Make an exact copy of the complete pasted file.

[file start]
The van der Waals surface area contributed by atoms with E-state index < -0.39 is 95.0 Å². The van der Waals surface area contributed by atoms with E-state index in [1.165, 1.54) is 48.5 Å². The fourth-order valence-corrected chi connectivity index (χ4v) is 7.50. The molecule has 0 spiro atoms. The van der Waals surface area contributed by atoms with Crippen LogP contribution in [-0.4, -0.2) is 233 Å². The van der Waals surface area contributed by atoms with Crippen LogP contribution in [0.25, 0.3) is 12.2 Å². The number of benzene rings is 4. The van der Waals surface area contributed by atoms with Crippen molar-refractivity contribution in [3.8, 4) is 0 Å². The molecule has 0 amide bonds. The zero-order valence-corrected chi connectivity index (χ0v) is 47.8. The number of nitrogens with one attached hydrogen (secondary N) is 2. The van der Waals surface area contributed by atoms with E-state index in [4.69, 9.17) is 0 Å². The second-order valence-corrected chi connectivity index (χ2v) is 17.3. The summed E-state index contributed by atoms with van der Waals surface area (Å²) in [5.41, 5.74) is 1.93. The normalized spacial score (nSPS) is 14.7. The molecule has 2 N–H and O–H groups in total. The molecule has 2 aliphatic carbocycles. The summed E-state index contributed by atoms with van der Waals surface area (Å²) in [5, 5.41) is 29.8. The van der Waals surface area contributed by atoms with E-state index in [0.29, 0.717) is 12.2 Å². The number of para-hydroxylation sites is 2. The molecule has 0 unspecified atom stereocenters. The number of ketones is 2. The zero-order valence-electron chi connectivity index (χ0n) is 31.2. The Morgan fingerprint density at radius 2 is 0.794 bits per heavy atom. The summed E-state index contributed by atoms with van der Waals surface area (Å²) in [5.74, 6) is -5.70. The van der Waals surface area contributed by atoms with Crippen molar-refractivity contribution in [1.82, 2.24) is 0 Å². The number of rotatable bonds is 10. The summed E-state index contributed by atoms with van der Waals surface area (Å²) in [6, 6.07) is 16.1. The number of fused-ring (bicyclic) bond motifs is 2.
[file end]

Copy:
The van der Waals surface area contributed by atoms with E-state index < -0.39 is 95.0 Å². The van der Waals surface area contributed by atoms with E-state index in [1.165, 1.54) is 48.5 Å². The fourth-order valence-corrected chi connectivity index (χ4v) is 7.50. The molecule has 0 spiro atoms. The van der Waals surface area contributed by atoms with Crippen LogP contribution in [-0.4, -0.2) is 233 Å². The van der Waals surface area contributed by atoms with Crippen LogP contribution in [0.25, 0.3) is 12.2 Å². The number of benzene rings is 4. The van der Waals surface area contributed by atoms with Crippen molar-refractivity contribution in [3.8, 4) is 0 Å². The molecule has 0 amide bonds. The zero-order valence-corrected chi connectivity index (χ0v) is 47.8. The number of nitrogens with one attached hydrogen (secondary N) is 2. The van der Waals surface area contributed by atoms with E-state index in [4.69, 9.17) is 0 Å². The second-order valence-corrected chi connectivity index (χ2v) is 17.3. The summed E-state index contributed by atoms with van der Waals surface area (Å²) in [5.41, 5.74) is 1.93. The normalized spacial score (nSPS) is 14.7. The molecule has 2 N–H and O–H groups in total. The molecule has 2 aliphatic carbocycles. The summed E-state index contributed by atoms with van der Waals surface area (Å²) in [5, 5.41) is 29.8. The van der Waals surface area contributed by atoms with E-state index in [0.29, 0.717) is 12.2 Å². The number of para-hydroxylation sites is 2. The molecule has 0 unspecified atom stereocenters. The number of ketones is 2. The zero-order valence-electron chi connectivity index (χ0n) is 31.2. The Morgan fingerprint density at radius 2 is 0.794 bits per heavy atom. The summed E-state index contributed by atoms with van der Waals surface area (Å²) in [5.74, 6) is -5.70. The van der Waals surface area contributed by atoms with Crippen molar-refractivity contribution in [1.82, 2.24) is 0 Å². The number of rotatable bonds is 10. The summed E-state index contributed by atoms with van der Waals surface area (Å²) in [6, 6.07) is 16.1. The number of fused-ring (bicyclic) bond motifs is 2.